Shala Living Yoga helps Zags to de-stress and regain their inner zen | Culture & Leisure

Cura personalis is a key part of campus culture. From mental health to physical well-being, there are many avenues offered by Gonzaga University to take care of yourself.

People at Shala’s Living Yoga looking to take it to the next level.

Located at 412 W. Boone Ave., Shala has partnered with GU since 2014 to offer yoga classes to students. Zags can participate in this optional physical fitness class, giving them a complete gateway to the world of yoga. With access to an unlimited number of lessons per week, students can try their hand at a myriad of practices.

“I want to give people the opportunity to really see what it will be like for them to have a regular yoga practice,” said Ara Lyman, owner of Shala Living Yoga.

The studio focuses on the practice of Tantric Yoga, which relates to worldliness and the perception of a divine being.

Most of Shala Living Yoga’s classes aim to help bring about unity and balance within oneself. With two main rooms – the Hot Room dedicated to classes like Hot 26 and Kundalini fitness and the Goddess Room which hosts introspection-focused classes – students have endless possibilities to take different classes and determine which practices and which ones. styles resonate the most with them.

“We get up in the morning and do a practice called saadhana, and it relates to my Kundalini yoga system that I love to practice,” Lyman said. “We’re going to do mantras – like, lots of phrases of words spoken somehow to land [ourselves] in a specific mantra that we do, and we will do it for 30 minutes. We will do warm-up exercises, then think for 30 minutes. It’s incredible.

Before becoming the owner of Shala, Lyman had a long, revealing journey to where she is now.

“I started doing yoga about 20 years ago,” Lyman said. “I had hamstring tendonitis and couldn’t really get physical therapy for it. I used to take long walks, run, and then walk, run, and couldn’t do that anymore, so I found a VHS tape and started making this tape called “The Joy yoga “, and by far, I loved it.

She quickly followed Alison Rubin’s study at Harmony Yoga in Spokane. Since then, she has achieved several instructor certifications, including a 200-hour certification through the Yoga School of Spokane and a 200-hour Radiant Body Kundalini yoga certification from Kia Miller.

After his certifications, Lyman taught for five years at Yarrow Yoga, now closed, before a short sabbatical. She then bought the original Shala Living Yoga from her previous owner along with her partner. Things were going well until the pandemic hit.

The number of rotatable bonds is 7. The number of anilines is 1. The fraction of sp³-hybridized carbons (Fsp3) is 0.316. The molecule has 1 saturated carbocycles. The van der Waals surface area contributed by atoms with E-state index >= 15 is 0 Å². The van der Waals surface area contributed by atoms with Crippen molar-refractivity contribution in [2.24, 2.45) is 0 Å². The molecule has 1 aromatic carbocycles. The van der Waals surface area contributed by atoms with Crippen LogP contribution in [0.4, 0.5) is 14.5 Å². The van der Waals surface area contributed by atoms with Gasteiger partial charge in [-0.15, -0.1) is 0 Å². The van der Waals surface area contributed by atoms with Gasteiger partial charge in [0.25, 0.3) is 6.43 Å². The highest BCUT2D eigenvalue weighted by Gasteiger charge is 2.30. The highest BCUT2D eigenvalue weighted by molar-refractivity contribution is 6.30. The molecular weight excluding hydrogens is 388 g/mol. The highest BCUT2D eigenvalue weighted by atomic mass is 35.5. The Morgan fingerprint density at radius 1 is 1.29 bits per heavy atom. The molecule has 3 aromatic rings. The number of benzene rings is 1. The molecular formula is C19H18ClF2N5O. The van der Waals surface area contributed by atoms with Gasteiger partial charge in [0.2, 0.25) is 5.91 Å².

“I lost my space there because they sold the building, and basically I was asked to leave because they were going to turn it into condos,” Lyman said. “It was a really strange series of events. We were broadcasting everything live because of the shutdown, and I knew it wasn’t sustainable. “

Fortunately, the stars have aligned for Lyman, as Yarrow Yoga closed last July, around the same time Shala Living Yoga made the transition online. As other studios began to open during the vaccine rollout, Lyman purchased the old Yarrow Yoga location, coming full circle.

For students, the establishment offers them a multitude of opportunities to take care of their well-being.

“They were super welcoming,” said Grace Strutzel, GU senior. “The staff walked through the door and immediately answered questions and then just explained it to you. “

As an instructor, Lyman derives great joy from knowing that the studio serves not only as a place for physical improvement, but also as a place to take care of his mental health.

“The students who have learned to exploit this, they always tell me how much it has helped them,” Lyman said. “Their notes and everything, even though they took that extra time to do it, they feel like it actually created more quality time for it. [the students] long-term. They work better, they can think better, their projects are better, their writing is better because everything is clearer. “

Alexander Prevost is a sports writer. Follow him on Twitter: @Alexanderprvst.

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